The ability to regenerate new follicles through multiple cycles may be one of the most exciting and impressive accomplishments. It’s one thing to grow tissue in a cell culture but once you have the live tissue, like cartilage or even a liver, it tends to stick around. Growing a follicle is more complicated because once you create it, it then has to propagate itself – meaning a hair follicle needs to shed and regrow over and over. This is an extremely complex task.
It took about 23 days for the researchers to grow the 3mm hair follicle that could then be transplanted into the mice. These researchers were also able to study the follicles and improved their success rate to almost 100%. Meaning that they can now almost perfectly grow new hair follicles every time they repeat the experiment. They are also beginning to figure out how to modify the follicles to adjust the pigmentation or color of the hair.
What Do Lab Grown Hair Follicles Mean for Hair Transplants?
While there is still a lot of testing and experimenting to do, not to mention research approvals and things of that nature, this research shows a lot of promise for the world of hair transplantation.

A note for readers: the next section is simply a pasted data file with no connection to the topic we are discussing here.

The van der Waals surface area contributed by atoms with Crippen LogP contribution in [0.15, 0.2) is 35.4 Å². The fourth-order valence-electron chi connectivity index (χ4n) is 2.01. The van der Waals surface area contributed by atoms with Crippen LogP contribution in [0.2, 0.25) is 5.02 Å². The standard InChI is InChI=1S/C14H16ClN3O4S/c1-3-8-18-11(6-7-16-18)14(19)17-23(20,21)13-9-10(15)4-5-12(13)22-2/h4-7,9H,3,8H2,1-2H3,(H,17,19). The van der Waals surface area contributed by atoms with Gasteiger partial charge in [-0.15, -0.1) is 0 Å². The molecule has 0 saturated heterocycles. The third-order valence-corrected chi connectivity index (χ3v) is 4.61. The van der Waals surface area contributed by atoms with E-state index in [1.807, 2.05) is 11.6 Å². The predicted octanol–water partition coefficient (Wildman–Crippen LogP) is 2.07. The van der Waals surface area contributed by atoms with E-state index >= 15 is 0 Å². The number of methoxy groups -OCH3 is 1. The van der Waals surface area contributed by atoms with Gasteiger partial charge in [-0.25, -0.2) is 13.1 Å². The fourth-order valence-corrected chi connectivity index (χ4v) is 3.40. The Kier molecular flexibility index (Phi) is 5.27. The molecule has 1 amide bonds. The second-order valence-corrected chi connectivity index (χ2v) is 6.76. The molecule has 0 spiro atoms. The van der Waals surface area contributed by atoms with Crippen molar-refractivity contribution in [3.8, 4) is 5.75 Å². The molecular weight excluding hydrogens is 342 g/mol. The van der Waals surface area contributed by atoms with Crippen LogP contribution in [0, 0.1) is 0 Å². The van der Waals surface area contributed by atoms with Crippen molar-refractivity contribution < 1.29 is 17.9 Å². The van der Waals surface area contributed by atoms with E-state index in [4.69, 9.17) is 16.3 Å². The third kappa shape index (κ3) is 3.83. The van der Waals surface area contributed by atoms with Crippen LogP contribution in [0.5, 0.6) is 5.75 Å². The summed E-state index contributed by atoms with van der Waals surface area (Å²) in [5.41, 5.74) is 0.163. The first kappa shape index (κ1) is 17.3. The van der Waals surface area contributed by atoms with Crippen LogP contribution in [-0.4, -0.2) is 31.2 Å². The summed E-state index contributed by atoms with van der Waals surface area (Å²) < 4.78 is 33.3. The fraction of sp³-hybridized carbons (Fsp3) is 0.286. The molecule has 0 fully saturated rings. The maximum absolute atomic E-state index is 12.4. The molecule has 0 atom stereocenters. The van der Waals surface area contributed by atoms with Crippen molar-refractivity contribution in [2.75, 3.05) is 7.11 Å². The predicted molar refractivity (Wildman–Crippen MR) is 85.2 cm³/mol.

As we mentioned above, while hair follicles cannot be excised from a 3rd party donor, to be implanted on a patient, hair follicles grown in a lab, using cell cultures from the patient themselves, could prove to solve this problem.
If lab grown hair could be successfully transplanted into a human and continue to thrive and grow for extended periods of time, it would do a couple things for the world of hair transplants.
For one, it would mean that hair transplant doctors would no longer have to harvest or excise hair follicles from the donor area of a patient’s scalp. This would cut down on the discomfort sometimes associated with hair transplants since currently you need to have hair follicles physically removed from your scalp. It also avoids the scars that are created through both FUT and FUE harvesting.